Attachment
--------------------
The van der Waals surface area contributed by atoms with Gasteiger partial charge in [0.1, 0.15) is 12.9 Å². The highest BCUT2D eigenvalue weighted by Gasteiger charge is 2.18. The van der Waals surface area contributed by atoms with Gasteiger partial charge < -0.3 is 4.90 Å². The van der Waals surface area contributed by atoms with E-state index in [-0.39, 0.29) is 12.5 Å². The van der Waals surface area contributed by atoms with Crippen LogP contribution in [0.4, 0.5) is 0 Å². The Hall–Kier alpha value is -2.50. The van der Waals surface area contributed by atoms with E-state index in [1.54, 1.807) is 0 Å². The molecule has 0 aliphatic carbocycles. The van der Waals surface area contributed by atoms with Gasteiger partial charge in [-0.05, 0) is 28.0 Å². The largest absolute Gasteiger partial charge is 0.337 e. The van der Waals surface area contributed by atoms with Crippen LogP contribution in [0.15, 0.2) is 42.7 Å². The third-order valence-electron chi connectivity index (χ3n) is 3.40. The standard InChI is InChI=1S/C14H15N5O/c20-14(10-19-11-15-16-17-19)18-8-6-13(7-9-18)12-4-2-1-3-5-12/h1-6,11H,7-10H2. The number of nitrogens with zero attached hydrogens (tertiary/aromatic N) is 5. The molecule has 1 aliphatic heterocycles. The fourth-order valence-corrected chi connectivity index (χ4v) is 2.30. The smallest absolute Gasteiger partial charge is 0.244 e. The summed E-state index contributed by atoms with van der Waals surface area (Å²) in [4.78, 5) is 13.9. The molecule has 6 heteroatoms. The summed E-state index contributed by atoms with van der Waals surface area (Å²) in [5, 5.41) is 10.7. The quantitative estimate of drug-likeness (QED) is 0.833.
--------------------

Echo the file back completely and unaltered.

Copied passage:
The van der Waals surface area contributed by atoms with Gasteiger partial charge in [0.1, 0.15) is 12.9 Å². The highest BCUT2D eigenvalue weighted by Gasteiger charge is 2.18. The van der Waals surface area contributed by atoms with Gasteiger partial charge < -0.3 is 4.90 Å². The van der Waals surface area contributed by atoms with E-state index in [-0.39, 0.29) is 12.5 Å². The van der Waals surface area contributed by atoms with Crippen LogP contribution in [0.4, 0.5) is 0 Å². The Hall–Kier alpha value is -2.50. The van der Waals surface area contributed by atoms with E-state index in [1.54, 1.807) is 0 Å². The molecule has 0 aliphatic carbocycles. The van der Waals surface area contributed by atoms with Gasteiger partial charge in [-0.05, 0) is 28.0 Å². The largest absolute Gasteiger partial charge is 0.337 e. The van der Waals surface area contributed by atoms with Crippen LogP contribution in [0.15, 0.2) is 42.7 Å². The third-order valence-electron chi connectivity index (χ3n) is 3.40. The standard InChI is InChI=1S/C14H15N5O/c20-14(10-19-11-15-16-17-19)18-8-6-13(7-9-18)12-4-2-1-3-5-12/h1-6,11H,7-10H2. The number of nitrogens with zero attached hydrogens (tertiary/aromatic N) is 5. The molecule has 1 aliphatic heterocycles. The fourth-order valence-corrected chi connectivity index (χ4v) is 2.30. The smallest absolute Gasteiger partial charge is 0.244 e. The summed E-state index contributed by atoms with van der Waals surface area (Å²) in [4.78, 5) is 13.9. The molecule has 6 heteroatoms. The summed E-state index contributed by atoms with van der Waals surface area (Å²) in [5, 5.41) is 10.7. The quantitative estimate of drug-likeness (QED) is 0.833.